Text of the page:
21
Jan
18

Would We Make Jesus Marvel? (and for the right reason)

I came across an interesting statement in a recent article on my friend Steve’s blog.

“Jesus is recorded as marveling only twice. Once was at the unbelief demonstrated at his hometown of Nazareth. The other time was at the faith of a Gentile soldier, whom Jesus recognized as having faith greater than that of His own people.”

 

Those two instances reflect contrasting and opposite attitudes to faith/belief in Jesus, but each led to the same kind of reaction from Jesus: He “marvelled”.
He was amazed and astonished by both the unbelief of the people who would (presumably) know Him well, the people whose community He’d grown up within; and the belief shown by a person from a totally different culture who was basically an occupying enemy of Jesus’s homeland.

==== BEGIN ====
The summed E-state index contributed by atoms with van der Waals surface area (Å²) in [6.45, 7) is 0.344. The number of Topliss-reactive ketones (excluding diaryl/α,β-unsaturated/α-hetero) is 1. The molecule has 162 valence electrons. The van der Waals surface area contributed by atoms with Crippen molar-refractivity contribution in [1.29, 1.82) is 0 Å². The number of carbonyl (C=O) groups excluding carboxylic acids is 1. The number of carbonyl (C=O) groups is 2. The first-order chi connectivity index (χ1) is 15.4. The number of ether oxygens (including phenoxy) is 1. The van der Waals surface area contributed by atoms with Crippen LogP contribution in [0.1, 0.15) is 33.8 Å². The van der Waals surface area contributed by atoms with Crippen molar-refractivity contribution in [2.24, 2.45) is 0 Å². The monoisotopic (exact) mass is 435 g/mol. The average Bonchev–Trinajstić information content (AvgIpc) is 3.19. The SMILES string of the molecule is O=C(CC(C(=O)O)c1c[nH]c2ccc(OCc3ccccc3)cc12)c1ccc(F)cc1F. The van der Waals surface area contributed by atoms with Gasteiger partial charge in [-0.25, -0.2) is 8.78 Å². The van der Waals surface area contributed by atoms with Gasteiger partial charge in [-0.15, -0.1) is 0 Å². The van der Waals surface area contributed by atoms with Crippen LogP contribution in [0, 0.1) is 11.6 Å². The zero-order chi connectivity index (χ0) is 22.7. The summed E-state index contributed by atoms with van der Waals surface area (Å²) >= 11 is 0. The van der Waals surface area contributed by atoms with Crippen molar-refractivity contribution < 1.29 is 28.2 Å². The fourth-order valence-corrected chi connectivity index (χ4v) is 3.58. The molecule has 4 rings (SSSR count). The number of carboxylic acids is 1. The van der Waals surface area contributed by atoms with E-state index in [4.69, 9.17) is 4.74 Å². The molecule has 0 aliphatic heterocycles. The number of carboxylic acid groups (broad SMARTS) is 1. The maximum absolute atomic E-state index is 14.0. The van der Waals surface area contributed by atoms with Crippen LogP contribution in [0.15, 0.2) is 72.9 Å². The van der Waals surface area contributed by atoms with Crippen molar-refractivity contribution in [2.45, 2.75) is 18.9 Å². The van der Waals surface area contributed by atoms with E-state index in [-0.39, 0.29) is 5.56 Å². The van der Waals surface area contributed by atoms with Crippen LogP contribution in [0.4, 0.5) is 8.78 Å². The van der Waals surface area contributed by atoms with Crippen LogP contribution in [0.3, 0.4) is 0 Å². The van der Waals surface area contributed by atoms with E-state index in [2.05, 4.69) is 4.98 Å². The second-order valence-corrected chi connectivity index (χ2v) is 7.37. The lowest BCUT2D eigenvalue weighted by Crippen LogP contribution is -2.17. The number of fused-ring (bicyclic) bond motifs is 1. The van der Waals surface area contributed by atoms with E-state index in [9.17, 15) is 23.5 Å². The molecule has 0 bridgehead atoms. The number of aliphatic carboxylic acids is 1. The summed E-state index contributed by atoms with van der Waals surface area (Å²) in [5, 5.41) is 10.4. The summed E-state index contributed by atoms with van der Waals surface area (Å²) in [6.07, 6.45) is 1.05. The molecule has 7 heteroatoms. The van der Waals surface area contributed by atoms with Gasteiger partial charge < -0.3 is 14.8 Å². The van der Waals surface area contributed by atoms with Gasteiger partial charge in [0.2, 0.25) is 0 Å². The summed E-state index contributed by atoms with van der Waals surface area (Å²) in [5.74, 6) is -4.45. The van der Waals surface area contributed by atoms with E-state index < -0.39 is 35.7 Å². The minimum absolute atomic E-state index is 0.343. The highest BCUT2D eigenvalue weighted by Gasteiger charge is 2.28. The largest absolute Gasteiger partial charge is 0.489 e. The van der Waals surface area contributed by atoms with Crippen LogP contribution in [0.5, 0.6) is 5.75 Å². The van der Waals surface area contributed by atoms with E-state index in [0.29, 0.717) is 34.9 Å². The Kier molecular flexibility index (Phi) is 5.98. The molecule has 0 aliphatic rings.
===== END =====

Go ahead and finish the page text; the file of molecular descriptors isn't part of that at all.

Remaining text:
As I thought on this, a question Jesus asked came to mind:  “when the Son of Man comes, will he find faith on earth?”

When I refreshed my memory about the context of this statement, I “marvelled” at the fact this it immediately precedes a parable, an excerpt of which I quoted yesterday:

“He also told this parable to some who trusted in themselves that they were righteous, and treated others with contempt: “Two men went up into the temple to pray, one a Pharisee and the other a tax collector. The Pharisee, standing by himself, prayed thus: ‘God, I thank you that I am not like other men, extortioners, unjust, adulterers, or even like this tax collector. I fast twice a week; I give tithes of all that I get.’ But the tax collector, standing far off, would not even lift up his eyes to heaven, but beat his breast, saying, ‘God, be merciful to me, a sinner!’ I tell you, this man went down to his house justified, rather than the other. For everyone who exalts himself will be humbled, but the one who humbles himself will be exalted.”

 

I return to the issue of Jesus finding faith on earth and wonder where would the faith most like that of the gentile soldier be found?